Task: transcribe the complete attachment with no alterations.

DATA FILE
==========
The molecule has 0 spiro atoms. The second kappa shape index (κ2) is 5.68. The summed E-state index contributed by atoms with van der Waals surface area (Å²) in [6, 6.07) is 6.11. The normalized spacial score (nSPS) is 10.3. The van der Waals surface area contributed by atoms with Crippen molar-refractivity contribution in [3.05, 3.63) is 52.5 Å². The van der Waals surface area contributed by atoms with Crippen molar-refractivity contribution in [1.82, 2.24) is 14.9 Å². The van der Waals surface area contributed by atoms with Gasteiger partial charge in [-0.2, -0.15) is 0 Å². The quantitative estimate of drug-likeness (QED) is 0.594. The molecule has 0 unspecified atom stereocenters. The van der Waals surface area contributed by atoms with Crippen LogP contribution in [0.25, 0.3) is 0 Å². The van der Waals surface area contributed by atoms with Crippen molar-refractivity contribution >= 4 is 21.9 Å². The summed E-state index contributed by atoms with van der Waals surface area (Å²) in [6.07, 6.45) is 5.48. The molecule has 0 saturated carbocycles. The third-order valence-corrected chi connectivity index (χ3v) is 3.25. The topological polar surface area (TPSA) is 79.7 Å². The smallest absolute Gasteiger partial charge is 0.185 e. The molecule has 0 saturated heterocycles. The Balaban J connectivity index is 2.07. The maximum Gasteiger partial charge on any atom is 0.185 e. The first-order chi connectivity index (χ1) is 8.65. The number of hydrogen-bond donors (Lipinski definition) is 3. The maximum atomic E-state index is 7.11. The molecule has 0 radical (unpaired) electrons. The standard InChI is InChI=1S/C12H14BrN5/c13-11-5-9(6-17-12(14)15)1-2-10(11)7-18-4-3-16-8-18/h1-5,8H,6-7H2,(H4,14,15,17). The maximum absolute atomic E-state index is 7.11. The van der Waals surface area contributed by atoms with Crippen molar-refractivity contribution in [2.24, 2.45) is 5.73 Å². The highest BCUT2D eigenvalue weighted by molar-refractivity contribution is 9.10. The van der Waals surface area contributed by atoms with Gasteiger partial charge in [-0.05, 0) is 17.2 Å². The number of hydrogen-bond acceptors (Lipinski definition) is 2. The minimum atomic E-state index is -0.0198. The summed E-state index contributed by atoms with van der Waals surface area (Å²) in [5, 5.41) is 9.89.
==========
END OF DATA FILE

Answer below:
The molecule has 0 spiro atoms. The second kappa shape index (κ2) is 5.68. The summed E-state index contributed by atoms with van der Waals surface area (Å²) in [6, 6.07) is 6.11. The normalized spacial score (nSPS) is 10.3. The van der Waals surface area contributed by atoms with Crippen molar-refractivity contribution in [3.05, 3.63) is 52.5 Å². The van der Waals surface area contributed by atoms with Crippen molar-refractivity contribution in [1.82, 2.24) is 14.9 Å². The van der Waals surface area contributed by atoms with Gasteiger partial charge in [-0.2, -0.15) is 0 Å². The quantitative estimate of drug-likeness (QED) is 0.594. The molecule has 0 unspecified atom stereocenters. The van der Waals surface area contributed by atoms with Crippen LogP contribution in [0.25, 0.3) is 0 Å². The van der Waals surface area contributed by atoms with Crippen molar-refractivity contribution >= 4 is 21.9 Å². The summed E-state index contributed by atoms with van der Waals surface area (Å²) in [6.07, 6.45) is 5.48. The molecule has 0 saturated carbocycles. The third-order valence-corrected chi connectivity index (χ3v) is 3.25. The topological polar surface area (TPSA) is 79.7 Å². The smallest absolute Gasteiger partial charge is 0.185 e. The molecule has 0 saturated heterocycles. The Balaban J connectivity index is 2.07. The maximum Gasteiger partial charge on any atom is 0.185 e. The first-order chi connectivity index (χ1) is 8.65. The number of hydrogen-bond donors (Lipinski definition) is 3. The maximum atomic E-state index is 7.11. The molecule has 0 radical (unpaired) electrons. The standard InChI is InChI=1S/C12H14BrN5/c13-11-5-9(6-17-12(14)15)1-2-10(11)7-18-4-3-16-8-18/h1-5,8H,6-7H2,(H4,14,15,17). The maximum absolute atomic E-state index is 7.11. The van der Waals surface area contributed by atoms with Crippen molar-refractivity contribution in [2.24, 2.45) is 5.73 Å². The highest BCUT2D eigenvalue weighted by molar-refractivity contribution is 9.10. The van der Waals surface area contributed by atoms with Gasteiger partial charge in [-0.05, 0) is 17.2 Å². The number of hydrogen-bond acceptors (Lipinski definition) is 2. The minimum atomic E-state index is -0.0198. The summed E-state index contributed by atoms with van der Waals surface area (Å²) in [5, 5.41) is 9.89.